More importantly, almost none of these cinematic “greats” are based on works of literature. I went back to my handy 100 Films of Iranian Cinema, a selection of the most important films beginning with Haji Aqa Aktor-e Cinema and found out that interestingly enough, almost all the most memorable films are films written and directed by the same people: Taqvaie, Beyzaie, Kimiaie, Hatami, all wrote and directed such memorable films as Calmness in the Presence of Strangers, The Stranger and the Fog, Qaysar, and Sutehdelan.
But peppered among those films are other ones, most notably Dash Akol, Gav, and Prince Ehtejab that are written by or based on literary works by Sadeq Hedayat, Gholamhusayn Sa'edi, and Houshang Golshiri.
What happened to cinema or perhaps to literature in post-revolutionary cinema that has caused this gap between the written word and the moving pictures? And what effect does this gap have on the types or even quality of films that are produced in Iran? Is there a built-in limitation to a cinema that boasts a lack of well-written scripts, professional actors, and in many cases, even professional filmmakers?
How valuable is it when one particularly well-known director (who will remain unnamed here) boasts of having read only a handful of books and of having seen only 10-20 films? It seems that of all the people involved in the making of Iranian films, it is the cinematographers who are and remain the most professional. This may account for the greatest strength of post-revolutionary cinema: Visually stunning landscapes and vibrant colors.
And their strength may also partly account for films such as Mehrjouie's Bemani, who other than a sexy topic (women setting themselves on fire) and a great cinematographer (Bahram Badakhshani) lack any, absolutely any other quality that makes it worthy of entry into the Cannes film festival.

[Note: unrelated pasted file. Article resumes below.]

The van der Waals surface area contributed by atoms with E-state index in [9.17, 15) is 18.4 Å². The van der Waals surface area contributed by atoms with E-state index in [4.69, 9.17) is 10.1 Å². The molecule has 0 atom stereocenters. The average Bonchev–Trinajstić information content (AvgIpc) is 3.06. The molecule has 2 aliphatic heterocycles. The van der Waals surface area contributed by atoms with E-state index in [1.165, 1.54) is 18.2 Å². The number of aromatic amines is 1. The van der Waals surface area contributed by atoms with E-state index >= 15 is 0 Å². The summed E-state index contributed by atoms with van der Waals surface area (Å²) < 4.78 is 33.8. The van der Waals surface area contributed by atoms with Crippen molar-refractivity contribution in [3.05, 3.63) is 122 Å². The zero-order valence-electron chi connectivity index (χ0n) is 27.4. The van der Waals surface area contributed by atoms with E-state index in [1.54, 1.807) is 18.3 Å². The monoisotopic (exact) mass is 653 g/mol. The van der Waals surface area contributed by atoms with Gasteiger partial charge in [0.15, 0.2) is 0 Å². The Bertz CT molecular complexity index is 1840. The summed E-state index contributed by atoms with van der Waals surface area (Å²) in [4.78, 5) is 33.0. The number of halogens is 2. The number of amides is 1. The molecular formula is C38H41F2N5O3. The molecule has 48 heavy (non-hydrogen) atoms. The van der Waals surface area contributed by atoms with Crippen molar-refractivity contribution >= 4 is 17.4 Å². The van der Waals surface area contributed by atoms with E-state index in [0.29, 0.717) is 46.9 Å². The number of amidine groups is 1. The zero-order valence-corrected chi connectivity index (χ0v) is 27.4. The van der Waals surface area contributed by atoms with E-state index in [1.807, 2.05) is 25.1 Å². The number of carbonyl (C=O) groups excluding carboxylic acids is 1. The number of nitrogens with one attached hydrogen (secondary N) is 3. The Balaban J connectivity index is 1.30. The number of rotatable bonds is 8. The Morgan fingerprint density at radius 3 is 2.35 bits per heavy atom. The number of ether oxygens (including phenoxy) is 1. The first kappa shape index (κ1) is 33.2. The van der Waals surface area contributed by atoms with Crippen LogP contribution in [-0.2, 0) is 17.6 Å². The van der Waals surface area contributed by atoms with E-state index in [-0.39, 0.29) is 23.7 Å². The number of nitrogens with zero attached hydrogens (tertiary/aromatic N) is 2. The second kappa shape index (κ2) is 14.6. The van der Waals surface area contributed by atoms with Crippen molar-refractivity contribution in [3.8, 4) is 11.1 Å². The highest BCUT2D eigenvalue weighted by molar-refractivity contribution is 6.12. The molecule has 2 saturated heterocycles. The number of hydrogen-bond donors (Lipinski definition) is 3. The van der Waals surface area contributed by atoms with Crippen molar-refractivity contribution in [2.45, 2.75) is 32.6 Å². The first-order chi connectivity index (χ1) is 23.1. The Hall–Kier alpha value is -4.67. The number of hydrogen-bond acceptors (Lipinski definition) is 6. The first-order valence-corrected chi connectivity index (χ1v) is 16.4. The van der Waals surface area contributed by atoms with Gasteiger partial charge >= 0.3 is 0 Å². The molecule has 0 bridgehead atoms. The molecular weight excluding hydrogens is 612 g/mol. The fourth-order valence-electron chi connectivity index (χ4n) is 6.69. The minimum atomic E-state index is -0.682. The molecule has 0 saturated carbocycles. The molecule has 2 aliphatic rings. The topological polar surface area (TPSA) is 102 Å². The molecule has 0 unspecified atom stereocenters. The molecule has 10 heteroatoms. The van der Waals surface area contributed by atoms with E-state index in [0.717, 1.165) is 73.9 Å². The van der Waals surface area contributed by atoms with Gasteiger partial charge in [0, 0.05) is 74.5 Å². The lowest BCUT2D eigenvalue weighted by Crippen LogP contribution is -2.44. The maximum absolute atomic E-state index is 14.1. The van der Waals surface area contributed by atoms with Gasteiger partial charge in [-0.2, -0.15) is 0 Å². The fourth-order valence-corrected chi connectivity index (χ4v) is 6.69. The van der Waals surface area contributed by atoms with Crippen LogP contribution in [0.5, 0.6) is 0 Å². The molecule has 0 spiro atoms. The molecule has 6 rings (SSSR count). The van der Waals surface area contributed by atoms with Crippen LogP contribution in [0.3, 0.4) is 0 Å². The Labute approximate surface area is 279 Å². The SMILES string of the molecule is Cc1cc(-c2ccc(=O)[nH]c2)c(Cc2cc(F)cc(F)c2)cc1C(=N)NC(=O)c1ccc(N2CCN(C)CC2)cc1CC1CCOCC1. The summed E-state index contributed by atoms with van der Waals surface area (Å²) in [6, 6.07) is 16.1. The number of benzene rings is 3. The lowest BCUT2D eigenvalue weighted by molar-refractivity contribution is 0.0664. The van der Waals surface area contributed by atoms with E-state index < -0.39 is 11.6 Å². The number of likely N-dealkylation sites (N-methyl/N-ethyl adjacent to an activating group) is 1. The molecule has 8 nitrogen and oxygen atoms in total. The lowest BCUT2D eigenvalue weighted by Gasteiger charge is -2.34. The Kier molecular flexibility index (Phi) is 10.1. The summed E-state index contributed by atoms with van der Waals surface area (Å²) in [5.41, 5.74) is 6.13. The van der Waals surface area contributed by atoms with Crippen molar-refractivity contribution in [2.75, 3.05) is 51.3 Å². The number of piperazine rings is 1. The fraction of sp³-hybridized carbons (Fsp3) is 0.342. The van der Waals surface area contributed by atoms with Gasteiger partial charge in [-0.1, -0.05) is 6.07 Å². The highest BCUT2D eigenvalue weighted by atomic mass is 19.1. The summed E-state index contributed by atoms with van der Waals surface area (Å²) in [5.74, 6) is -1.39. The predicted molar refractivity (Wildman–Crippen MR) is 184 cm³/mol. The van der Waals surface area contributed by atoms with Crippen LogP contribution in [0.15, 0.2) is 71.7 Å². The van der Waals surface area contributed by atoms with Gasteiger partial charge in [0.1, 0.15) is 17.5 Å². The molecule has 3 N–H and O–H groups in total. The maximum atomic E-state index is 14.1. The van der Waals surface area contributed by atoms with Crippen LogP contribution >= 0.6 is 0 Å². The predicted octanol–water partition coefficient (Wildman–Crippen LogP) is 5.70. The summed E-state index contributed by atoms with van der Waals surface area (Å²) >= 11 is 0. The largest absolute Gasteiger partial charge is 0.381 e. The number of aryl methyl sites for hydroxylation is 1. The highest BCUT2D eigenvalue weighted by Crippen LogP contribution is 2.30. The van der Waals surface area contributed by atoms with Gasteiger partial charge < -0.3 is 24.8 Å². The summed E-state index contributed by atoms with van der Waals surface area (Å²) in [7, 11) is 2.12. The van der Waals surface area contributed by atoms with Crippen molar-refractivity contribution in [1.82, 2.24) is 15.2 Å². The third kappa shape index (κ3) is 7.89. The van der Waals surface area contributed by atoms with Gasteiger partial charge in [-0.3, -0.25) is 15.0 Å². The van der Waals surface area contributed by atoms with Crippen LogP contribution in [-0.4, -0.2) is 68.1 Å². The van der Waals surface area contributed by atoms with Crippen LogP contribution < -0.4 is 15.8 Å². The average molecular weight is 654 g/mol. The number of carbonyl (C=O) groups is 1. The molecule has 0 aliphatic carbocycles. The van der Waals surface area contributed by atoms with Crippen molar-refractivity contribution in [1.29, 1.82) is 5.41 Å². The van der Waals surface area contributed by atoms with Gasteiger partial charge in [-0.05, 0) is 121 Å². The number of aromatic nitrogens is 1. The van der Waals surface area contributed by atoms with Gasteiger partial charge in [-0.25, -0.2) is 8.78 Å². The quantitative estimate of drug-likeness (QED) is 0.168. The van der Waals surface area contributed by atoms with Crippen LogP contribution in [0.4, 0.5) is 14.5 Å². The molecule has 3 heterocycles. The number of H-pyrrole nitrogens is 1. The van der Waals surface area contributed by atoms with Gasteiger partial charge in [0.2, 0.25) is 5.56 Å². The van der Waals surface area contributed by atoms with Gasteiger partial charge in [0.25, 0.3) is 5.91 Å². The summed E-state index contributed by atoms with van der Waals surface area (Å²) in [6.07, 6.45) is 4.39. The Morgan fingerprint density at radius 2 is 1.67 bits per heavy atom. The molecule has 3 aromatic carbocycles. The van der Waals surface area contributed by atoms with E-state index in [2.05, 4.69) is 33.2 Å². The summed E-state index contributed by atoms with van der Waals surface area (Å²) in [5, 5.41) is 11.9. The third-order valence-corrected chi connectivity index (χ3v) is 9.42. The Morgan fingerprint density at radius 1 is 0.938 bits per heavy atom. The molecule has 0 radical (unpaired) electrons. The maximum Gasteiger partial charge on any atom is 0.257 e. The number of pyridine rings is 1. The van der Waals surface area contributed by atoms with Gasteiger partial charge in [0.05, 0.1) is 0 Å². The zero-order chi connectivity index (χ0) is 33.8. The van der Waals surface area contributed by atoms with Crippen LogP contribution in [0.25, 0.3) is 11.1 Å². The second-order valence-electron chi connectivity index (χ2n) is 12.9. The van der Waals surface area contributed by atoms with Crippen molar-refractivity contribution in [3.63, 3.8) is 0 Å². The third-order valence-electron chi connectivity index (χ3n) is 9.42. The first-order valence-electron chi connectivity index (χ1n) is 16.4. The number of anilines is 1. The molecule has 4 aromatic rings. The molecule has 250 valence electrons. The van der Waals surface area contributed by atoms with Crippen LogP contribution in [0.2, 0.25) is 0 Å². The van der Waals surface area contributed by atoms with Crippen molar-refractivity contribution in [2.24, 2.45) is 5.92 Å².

I say all of this because I am tired of turning off my emotions and my critical faculties every time I enter a movie theater to see an Iranian film. I still feel I must go and watch every piece of bad film that comes out of Iran and I am no longer sure why. It used to be that it functioned as my way of connecting with Iran.
I watched Mehrjouie's Hamoun because my best friend in Iran had seen it a total of 14 times. I would breathlessly anticipate the newest Makhmalbaf film because of his ability to surprise us from one film to another and his ability to evolve from the sloganeering Marriage of the Blessed to the absolute relativity of A Time for Love.
But for me, Iranian cinema has now lost its magic, its ability to move me the way it used to. It has become too outward looking and less honest in many ways. Ironically, in its quest to please foreign audiences with its so called quiet humanism and its non-Hollywood qualities, it's become a parody of itself with a whole slew of films one Iranian film critic aptly called 'festival film farsi'.
In the process, Iranian cinema has lost its most appealing quality: Portraying and sometimes even embodying a society as complex, transitory, and elusive as contemporary Iran. It not only lacks the ability to seep into Iranian popular culture, at times it seems like it doesn't give a damn about it.
Cinematic characters have the ability to travel from the screen into our every day world, and sometimes even into our language. They can go from being recognizable figures on the screen to becoming metaphors that stand for something larger. They move from being two hours of entertainment, education, or elucidation, to enriching our every day understanding and expression of our lives. Therein lies the power of art and cinema specifically, and therein lies the most important shortcoming of Iranian cinema today.